This new tango style appealed to listeners rather than to dancers who were unable to interpret the complex jazz rhythms. It enjoyed remarkable success across the world, even as it caused a mighty stir in Buenos Aires for trampling upon tradition. Although, it must be noted that traditional tango was still very much alive at the time, thanks to Osvaldo Pugliese and other tango purists. Piazzolla’s unique vocabulary challenged the traditional tango ensemble by incorporating two violins, two bandoneons, a bass, cello, piano and an electric guitar. Four Seasons of Buenos Aires, his suite of four compositions, remains one of the most memorable works; it marked his foray into the classical repertoire. While Nuevo Tango was a lot more intricate and experimental than tango in its early avatars, the new style unravelled the entire range of human emotion in the same manner that primitive tango did. Even after his death in 1992, Piazzolla continues to inspire classical and jazz musicians.

Tango today

Today, Martín Palmeri is one such notable composer who is breaking the conventions set by the traditional rules of tango. Born in Buenos Aires in 1956, the Argentine composer, conductor, pianist and choirmaster is known for his tango-inspired works, many of which draw from Piazzolla’s technique of Nuevo Tango. His celebrated work, Misa a Buenos Aires, follows the traditional Latin mass form, harking back to the rhythms, harmonies and melodies peculiar to the Argentine tango without diluting the sanctity of the Latin text. It spans six movements and is scored for chorus, string orchestra, bandoneon and a mezzo-soprano soloist.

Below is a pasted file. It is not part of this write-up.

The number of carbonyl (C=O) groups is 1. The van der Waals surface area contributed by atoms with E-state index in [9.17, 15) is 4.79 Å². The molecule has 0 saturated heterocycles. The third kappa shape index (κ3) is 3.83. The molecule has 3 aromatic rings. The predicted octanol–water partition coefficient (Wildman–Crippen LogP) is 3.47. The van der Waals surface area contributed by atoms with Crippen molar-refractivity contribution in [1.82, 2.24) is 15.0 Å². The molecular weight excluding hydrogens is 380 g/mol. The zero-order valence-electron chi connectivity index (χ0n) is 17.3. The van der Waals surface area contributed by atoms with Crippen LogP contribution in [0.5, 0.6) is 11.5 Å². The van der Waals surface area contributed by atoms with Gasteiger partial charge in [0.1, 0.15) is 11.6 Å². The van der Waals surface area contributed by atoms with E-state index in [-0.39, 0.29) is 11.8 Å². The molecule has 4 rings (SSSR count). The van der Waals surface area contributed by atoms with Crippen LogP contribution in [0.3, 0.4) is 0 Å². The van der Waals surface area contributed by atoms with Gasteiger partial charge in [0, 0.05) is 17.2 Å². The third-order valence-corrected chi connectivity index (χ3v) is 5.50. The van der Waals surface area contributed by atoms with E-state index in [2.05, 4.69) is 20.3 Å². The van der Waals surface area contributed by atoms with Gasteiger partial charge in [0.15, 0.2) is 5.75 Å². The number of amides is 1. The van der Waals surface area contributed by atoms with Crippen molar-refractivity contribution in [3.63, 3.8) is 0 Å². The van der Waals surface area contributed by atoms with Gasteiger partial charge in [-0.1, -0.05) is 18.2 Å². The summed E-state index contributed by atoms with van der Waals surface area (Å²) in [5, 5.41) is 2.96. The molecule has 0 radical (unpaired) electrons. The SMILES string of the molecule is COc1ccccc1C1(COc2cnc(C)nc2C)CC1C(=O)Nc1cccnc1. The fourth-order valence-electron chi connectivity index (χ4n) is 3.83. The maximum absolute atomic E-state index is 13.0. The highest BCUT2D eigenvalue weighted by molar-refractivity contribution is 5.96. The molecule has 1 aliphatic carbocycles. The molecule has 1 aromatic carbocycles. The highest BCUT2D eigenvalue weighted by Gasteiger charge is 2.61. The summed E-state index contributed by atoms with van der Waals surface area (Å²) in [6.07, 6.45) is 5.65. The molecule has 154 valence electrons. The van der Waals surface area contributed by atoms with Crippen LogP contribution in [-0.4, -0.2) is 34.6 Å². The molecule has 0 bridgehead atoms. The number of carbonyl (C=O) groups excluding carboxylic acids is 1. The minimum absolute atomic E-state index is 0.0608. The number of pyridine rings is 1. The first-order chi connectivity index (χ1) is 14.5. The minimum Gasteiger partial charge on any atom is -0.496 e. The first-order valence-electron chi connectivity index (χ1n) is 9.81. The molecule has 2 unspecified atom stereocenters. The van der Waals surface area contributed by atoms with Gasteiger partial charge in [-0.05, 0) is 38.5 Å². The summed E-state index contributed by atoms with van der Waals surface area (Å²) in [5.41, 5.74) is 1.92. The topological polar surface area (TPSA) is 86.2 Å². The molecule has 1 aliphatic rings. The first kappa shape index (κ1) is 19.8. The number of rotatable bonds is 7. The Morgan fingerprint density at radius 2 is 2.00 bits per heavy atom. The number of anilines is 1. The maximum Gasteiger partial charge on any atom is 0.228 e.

Martín Palmeri | Source: Ricardo Ramlal Gowda [CC BY-SA 4.0 (], via Wikimedia Commons
The idea of the tango as an expression of primal feelings has transcended time. Not only does the form thrive in settings far removed from Argentina and Uruguay, like Japan and New York, it also continues to evolve today. When the award-winning Palmeri’s achingly spiritual tango mass is presented by the SOI Chamber Orchestra at the NCPA in November, the performance will trace the trajectories of tango to inevitably reach the depths of the listener’s soul.

The SOI Chamber Orchestra will present Misa a Buenos Aires and other works in concert on 12th November at the Prithvi Theatre & on 13th November at the Tata Theatre.

This piece was originally published by the National Centre for the Performing Arts, Mumbai, in the October 2018 issue of ON Stage – their monthly arts magazine.